The total amount of subsidies paid to businesses and corporations by the federal government is unknown. However, the amount paid to a particular company or for a particular program is reported and available.
To help illustrate the size and scope of federal subsidies to business, this article will provide information on the largest grants, large corporate beneficiaries and foreign corporate beneficiaries. It will also comment on government contracts and bailouts.
Federal Grants Can Be Very Large Indeed
The largest single “for profit” beneficiary of federal subsidies is Amtrak, at over $1 billion annually. The next five largest corporate beneficiaries now being subsidized by federal grants are outlined below.
Largest Federal Grants 2017 ($ millions)
|Beneficiary||Grant Amount||Purpose||Period||Federal Agency|
|Summit Texas Clean Energy||354.8||Clean Coal Carbon Capture||2010-2017||DOE|
|Petra Nova Parish Holdings||352.4||Clean Coal Carbon Capture||2010-2019||DOE|
|Hydrogen Energy California||336.7||Clean Coal Carbon Capture||2009-2017||DOE|
|Archer Daniels Midland||281.3||Clean Coal Carbon Capture||2009-2017||DOE|
|Bannister Transformation & Development||211.2||Environmental Remediation||2017-2023||DOE|
Money for Those That Need it the Least
To get a sense for the depth and breadth of government subsidies to business, The Informed Vermonter simply looked up top US corporations across a variety of different industries. The table below shows the total number of grant, direct payment and loan awards received from 2008 to 2018.
Federal Subsidies to Selected US Corporations: 2008-2018
|Company||Number of Grant Awards||Number of Direct Payments||Number of Loan Awards||Largest Single Grant/Direct Payment ($ millions)|
|ADM/Archer Daniels Midland||11||—||682||281.3|
|Air Products & Chemicals||28||—||—||568.0|
The chart above excludes the value of tax credits, deductions and exemptions that these corporations also receive from the federal government. These will often be much greater than the direct handouts they receive via grants, subsidies and loans.
Foreign Corporations Line Up for Federal Money
It’s not just U.S. businesses that benefit from the federal government’s generosity. Foreign corporations are getting their fair share as well, at US taxpayers’ expense.
Abengoa, a Spanish alternate energy company, has received 28 federal grants and two loans to finance a large number of solar and biofuels power facilities in the USA. The largest grant was for $97.5 million and the largest loan was $127 million. The subsidy cost of the loan was $33 million.
LG Chemical, Korea’s largest chemical company, has received a $151 million grant for lithium-ion battery manufacturing.
Ineos, the UK’s largest chemical company, has a $50 million federal loan guarantee to finance a biofuels plant in Florida.
This list goes on. All of the above activities are creating businesses and jobs in the USA. However, enriching foreign owners with US subsidies may not be the wisest use of taxpayer money.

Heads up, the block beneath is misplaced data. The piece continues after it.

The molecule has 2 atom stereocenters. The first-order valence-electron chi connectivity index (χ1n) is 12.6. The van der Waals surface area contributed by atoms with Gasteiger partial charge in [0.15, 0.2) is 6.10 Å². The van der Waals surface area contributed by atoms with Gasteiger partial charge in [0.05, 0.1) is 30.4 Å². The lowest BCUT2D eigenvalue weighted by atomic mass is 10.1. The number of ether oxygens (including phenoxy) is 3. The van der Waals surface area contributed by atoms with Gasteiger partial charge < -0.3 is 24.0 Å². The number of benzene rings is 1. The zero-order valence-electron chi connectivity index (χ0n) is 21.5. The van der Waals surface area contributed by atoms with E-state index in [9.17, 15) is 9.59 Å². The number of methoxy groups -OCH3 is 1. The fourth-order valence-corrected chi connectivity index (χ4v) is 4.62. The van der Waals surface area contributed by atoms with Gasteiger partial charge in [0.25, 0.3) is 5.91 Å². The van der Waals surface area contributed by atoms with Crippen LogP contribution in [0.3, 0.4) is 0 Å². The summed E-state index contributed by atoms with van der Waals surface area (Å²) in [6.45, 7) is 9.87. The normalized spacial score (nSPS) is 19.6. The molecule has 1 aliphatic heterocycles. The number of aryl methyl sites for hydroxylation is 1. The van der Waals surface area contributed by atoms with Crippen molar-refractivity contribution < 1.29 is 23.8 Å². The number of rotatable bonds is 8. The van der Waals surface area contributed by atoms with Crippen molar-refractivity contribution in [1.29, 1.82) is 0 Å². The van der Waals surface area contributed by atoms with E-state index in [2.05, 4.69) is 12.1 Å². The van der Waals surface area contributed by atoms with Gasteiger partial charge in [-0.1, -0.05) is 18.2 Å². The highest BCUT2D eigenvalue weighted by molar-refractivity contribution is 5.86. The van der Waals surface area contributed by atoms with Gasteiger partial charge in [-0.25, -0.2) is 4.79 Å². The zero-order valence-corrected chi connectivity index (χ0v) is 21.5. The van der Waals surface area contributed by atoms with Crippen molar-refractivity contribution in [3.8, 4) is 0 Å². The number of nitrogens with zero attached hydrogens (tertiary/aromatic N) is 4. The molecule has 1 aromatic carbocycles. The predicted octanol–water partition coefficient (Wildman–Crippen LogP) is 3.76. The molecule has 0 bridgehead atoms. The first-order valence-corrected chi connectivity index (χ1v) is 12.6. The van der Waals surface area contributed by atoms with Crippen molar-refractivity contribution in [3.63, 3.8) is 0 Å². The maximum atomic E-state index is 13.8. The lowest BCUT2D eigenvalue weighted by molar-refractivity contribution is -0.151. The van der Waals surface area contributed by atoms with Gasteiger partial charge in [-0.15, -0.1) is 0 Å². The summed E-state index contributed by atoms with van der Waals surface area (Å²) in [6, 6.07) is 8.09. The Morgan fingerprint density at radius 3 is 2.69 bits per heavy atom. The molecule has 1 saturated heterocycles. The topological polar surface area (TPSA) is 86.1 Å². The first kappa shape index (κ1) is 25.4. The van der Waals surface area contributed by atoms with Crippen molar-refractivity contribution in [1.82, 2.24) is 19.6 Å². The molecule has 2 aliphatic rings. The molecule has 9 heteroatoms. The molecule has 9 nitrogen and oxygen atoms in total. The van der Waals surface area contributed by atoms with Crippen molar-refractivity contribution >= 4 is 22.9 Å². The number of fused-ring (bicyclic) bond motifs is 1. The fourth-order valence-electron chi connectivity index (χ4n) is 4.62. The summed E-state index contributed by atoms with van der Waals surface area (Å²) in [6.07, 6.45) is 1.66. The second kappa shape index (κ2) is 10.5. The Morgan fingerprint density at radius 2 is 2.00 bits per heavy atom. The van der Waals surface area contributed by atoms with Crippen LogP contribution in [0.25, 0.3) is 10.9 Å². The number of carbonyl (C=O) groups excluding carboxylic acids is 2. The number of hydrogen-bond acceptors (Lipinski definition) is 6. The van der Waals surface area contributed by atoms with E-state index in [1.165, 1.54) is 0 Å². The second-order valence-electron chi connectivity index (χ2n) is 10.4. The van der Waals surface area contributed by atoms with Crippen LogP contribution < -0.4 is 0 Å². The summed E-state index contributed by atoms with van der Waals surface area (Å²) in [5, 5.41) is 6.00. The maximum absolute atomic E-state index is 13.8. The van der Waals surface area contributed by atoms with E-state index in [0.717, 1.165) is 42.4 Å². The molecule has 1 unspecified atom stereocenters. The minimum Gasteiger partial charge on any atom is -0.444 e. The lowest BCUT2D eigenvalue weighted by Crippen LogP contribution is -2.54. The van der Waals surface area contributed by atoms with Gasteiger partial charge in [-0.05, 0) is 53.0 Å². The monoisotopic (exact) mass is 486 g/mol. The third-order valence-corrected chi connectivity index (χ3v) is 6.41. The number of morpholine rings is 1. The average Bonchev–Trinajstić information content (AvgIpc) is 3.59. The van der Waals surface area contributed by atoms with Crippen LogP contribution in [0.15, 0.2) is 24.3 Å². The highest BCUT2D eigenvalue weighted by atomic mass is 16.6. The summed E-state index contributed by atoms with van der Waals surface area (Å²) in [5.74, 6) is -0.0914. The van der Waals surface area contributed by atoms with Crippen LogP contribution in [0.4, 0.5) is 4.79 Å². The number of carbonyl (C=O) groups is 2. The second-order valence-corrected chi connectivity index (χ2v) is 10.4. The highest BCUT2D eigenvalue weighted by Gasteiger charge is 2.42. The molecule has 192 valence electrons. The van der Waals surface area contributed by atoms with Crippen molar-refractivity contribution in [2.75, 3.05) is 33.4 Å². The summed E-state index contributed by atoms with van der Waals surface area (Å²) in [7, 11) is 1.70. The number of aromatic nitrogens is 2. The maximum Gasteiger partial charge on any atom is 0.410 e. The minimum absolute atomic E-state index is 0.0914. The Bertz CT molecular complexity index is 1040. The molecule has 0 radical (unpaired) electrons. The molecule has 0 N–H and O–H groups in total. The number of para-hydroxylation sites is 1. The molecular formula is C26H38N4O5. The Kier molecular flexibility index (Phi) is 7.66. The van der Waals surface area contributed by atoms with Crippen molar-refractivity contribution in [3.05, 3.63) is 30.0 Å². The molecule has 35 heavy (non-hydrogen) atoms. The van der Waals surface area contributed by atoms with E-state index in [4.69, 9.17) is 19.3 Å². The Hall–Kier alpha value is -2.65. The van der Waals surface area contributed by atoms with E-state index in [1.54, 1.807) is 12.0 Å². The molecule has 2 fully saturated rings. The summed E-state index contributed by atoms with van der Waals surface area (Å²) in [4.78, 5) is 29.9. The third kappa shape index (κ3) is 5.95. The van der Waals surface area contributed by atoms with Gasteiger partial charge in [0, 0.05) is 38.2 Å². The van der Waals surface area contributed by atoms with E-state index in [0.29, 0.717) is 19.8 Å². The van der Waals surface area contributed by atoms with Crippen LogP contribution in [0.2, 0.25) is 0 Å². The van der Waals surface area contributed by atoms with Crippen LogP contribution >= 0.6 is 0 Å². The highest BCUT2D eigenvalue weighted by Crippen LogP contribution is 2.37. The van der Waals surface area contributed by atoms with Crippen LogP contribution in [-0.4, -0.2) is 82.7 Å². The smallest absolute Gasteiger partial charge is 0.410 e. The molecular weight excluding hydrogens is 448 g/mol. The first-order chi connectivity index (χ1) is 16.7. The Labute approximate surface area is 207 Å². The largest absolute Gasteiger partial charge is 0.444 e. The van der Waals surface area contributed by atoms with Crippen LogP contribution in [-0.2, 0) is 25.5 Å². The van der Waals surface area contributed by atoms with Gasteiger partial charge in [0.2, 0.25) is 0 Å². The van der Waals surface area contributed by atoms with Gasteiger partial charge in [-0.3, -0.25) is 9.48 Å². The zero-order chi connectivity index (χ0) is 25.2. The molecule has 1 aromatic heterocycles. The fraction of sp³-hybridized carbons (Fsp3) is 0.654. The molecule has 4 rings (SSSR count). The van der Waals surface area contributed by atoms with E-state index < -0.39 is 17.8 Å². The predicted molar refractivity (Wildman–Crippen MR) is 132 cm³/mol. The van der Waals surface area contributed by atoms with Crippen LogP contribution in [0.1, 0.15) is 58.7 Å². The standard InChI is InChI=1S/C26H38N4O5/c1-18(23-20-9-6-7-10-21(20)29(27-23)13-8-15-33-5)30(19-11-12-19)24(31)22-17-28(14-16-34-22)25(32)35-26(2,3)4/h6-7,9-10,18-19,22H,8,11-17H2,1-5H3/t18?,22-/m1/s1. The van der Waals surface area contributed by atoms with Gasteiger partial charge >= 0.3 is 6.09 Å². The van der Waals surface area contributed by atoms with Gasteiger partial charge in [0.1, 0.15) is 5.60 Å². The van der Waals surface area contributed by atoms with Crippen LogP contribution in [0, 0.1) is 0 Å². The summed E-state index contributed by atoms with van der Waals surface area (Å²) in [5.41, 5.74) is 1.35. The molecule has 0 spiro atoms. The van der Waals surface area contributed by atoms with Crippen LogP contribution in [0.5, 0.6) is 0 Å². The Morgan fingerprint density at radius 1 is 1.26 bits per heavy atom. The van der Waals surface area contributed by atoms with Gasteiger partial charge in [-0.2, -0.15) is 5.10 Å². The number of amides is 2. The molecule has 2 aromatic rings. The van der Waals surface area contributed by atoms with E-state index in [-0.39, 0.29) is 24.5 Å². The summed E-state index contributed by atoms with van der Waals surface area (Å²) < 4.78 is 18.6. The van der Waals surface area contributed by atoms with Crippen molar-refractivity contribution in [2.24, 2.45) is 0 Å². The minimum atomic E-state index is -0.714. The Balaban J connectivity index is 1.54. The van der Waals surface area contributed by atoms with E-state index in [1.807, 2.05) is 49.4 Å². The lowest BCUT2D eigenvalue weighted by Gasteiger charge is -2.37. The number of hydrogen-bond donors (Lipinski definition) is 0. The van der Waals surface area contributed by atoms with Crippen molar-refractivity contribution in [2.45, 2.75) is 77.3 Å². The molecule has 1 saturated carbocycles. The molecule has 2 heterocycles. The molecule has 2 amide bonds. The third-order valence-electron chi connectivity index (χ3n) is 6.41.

The Government is Also a Big Customer
In addition to getting outright grants, direct subsidy payments and subsidized loans, large US corporations are also selling their goods and services to the government on a very large scale. According to USASpending.gov, Boeing was awarded 72,071 federal government contracts from 2008 to 2018. GE had 31,741, United Technologies 12,792, Chevron 3,235, Air Products 1,739 and Archer Daniels Midland 788.
Given the scale of activity, its impossible to judge or even measure how profitable or competitive these government contracts are. However, given the very high number of contracts, these companies must like them. By the way, all the companies listed above have PAC’s for campaign contributions.
When grants, subsidies, loans and government contracts aren’t enough to keep a major corporation afloat, there is always the chance of a federal government bailout to save the day. General Motors would be gone if it wasn’t for the 2008 federal bailout. Citibank would also be gone. AIG would be gone. Fannie Mae and Freddie Mac would be gone. George Bush Senior had to bail out the entire S&L industry.
There were good reasons for all of these extraordinary government bailouts. The systemic risks to the economy as a whole were simply too great to be ignored. However, the terms of these bailouts, the selection of those who get saved and those that don’t and the sharing of losses and gains as between taxpayers and shareholders can and will be debated for some time to come.
The USA likes to think of itself as a bastion of capitalism, free enterprise, free trade and the private sector. Just get the government out of the way and let the private sector take care of everything.
The truth is very different indeed. As illustrated above, the federal government channels countless billions into the coffers of US businesses. If you stripped away all the grants, subsidies, loans and government contracts, many of America’s corporate champions would certainly be smaller and possibly less competitive on the world stage.
Reducing a business’s tax bill is the functional equivalent to providing direct cash contributions via a grant or subsidy program. In the next article, the Informed Vermonter will explore the many tax loopholes available to US businesses.